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I think you won’t find a blanket answer to the realtor question. Too many individual variants. If the realtor is free, he/she may not mind. Someone very busy just probably couldn’t afford to work with you unless you were maybe willing to consider a fee per hour until you know if you are moving to the area.

It really all depends on the individual realtor. What I do know for sure is you will not find out the answers to these questions unless you ask them. So once you know where you’re going for sure, then contact 2-3 different realtors directly and they will let you know.

Good luck with your mission! Sounds like fun.

ETA
You could go to neighborhood/area Facebook pages and request any realtors interested in such an endeavor to contact you directly thru Facebook/email to have a meeting...those all sound like cool places but very diferent city/climate vibes for sure....enjoy
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Old 03-04-2021, 08:31 PM
 
Location: Rochester, WA
8,809 posts, read 5,510,657 times
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Yes, there won't be an across the board answer here. You might get some volunteers or recommendations by posting in some local facebook or nextdoor groups asking for volunteers (do check them out though and make sure they're really agents!)

OR try a popular team - they may have more ability to find someone available on a given day.
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Old 03-04-2021, 09:17 PM
 
Location: Salem, OR
14,753 posts, read 35,728,765 times
Reputation: 14703
Quote:
Originally Posted by twingles View Post
It seems it would be impossible for a realtor to know the vibe of every neighborhood in a given area. This is impossible to judge on an entire neighborhood. I’ve lived two place in my adult life. In both cases this sort of thing has changed by STREET. People out and about can change based on many things. Most Nextdoor sites and neighborhood websites are only accessible by residents. At some point it becomes a leap of faith. But the “states and cities” forums will have people who can answer a lot of questions the OP has before she even travels to potential relocation areas. To start, what is the draw of the locations listed and how often has she been to those places?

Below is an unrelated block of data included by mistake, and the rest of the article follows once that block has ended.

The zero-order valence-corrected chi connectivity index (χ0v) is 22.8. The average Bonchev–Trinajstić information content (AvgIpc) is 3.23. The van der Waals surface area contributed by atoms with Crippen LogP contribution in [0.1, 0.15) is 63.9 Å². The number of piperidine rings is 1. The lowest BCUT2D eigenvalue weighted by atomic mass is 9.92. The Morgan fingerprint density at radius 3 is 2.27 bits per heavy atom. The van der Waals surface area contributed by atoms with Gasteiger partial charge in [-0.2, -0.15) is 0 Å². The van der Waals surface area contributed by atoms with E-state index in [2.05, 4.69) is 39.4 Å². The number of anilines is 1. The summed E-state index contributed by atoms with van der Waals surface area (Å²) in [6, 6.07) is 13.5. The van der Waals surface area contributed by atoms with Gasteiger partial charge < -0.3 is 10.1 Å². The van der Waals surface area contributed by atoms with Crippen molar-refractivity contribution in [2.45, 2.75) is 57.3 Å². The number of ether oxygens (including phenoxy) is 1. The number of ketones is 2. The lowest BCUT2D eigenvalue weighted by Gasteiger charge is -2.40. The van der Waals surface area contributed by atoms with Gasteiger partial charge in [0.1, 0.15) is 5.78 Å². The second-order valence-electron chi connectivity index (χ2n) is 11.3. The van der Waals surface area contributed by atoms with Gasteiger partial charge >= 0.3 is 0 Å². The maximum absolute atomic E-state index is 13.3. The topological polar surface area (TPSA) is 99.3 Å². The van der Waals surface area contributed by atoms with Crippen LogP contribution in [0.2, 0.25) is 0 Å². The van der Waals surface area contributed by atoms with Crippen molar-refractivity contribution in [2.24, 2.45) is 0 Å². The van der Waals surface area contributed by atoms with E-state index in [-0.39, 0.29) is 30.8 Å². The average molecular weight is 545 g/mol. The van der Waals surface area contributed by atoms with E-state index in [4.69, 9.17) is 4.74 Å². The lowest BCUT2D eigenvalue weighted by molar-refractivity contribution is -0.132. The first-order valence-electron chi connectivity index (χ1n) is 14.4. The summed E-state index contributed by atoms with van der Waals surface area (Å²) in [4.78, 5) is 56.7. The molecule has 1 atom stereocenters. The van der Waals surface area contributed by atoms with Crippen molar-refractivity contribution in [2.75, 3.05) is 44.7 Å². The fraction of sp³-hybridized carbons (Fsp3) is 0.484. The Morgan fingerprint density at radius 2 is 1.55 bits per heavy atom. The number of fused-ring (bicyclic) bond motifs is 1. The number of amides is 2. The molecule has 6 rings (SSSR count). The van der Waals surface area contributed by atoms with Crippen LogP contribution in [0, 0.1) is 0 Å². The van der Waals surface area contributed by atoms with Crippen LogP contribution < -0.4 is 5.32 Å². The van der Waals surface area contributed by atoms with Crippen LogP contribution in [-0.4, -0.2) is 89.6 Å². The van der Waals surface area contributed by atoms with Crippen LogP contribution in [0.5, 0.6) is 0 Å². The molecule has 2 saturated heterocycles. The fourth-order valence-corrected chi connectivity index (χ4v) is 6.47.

Yes, I can't know the vibe of every street, but I don't think that is what the OP is asking. My whole business is based on knowing about neighborhoods and what I can say with certainty is that buyers have similar tastes in neighborhoods. I have driven almost every street in my area because it is my job. My non-client time is driving around and re-learning about neighborhoods and areas. If a client wants a mid-century modern, I know the neighborhoods in my city where they can get that architecture. If they want a tree-lined street neighborhood, I know which ones those are. If they want to be nestled, got that down too. If they don't want tall trees. Got it. Professionally cared for yards. Got it.

I can ask a buyer a bunch of questions and then know almost exactly which neighborhoods they will find appealing. Again, this isn't a fair housing issue, but people have different things they want in a neighborhood and by driving around an area, an agent can really get to know those neighborhoods well.

I had one client, a first-time buyer, that didn't really understand my "buy the neighborhood first" theory of home buying. This was pre-covid so we were in my car doing the city tour of neighborhoods based on what they said they wanted. As we drove through one of the last neighborhoods that I thought he would like, he turned to me and said, "I didn't really understand what you meant about buying in a neighborhood first until we drove through here. I want to live in this neighborhood." So that is where he bought.

It had a forested, earthy vibe to the neighborhood between the trees and the architecture. Walking his dog through the neighborhood every day just relaxes him because he likes the way it feels. I don't think you should just like your home. I think you should like walking around or driving up to your home as well.
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Old 03-05-2021, 08:30 AM
 
5,641 posts, read 4,011,878 times
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I'm not a Realtor, but I would never ask one to spend hours driving me around for no pay, with just a chance that I may move to that area some day.

When we considered relocating to a three state area, we researched online before we flew out, had mapped out several available homes in different cities/states, and spent a 3 day weekend driving, taking notes and on the last day, found our home by ourselves and called the Realtor then.

That's us. I doubt if we'll move again, but if we do, we'd probably do it the same way.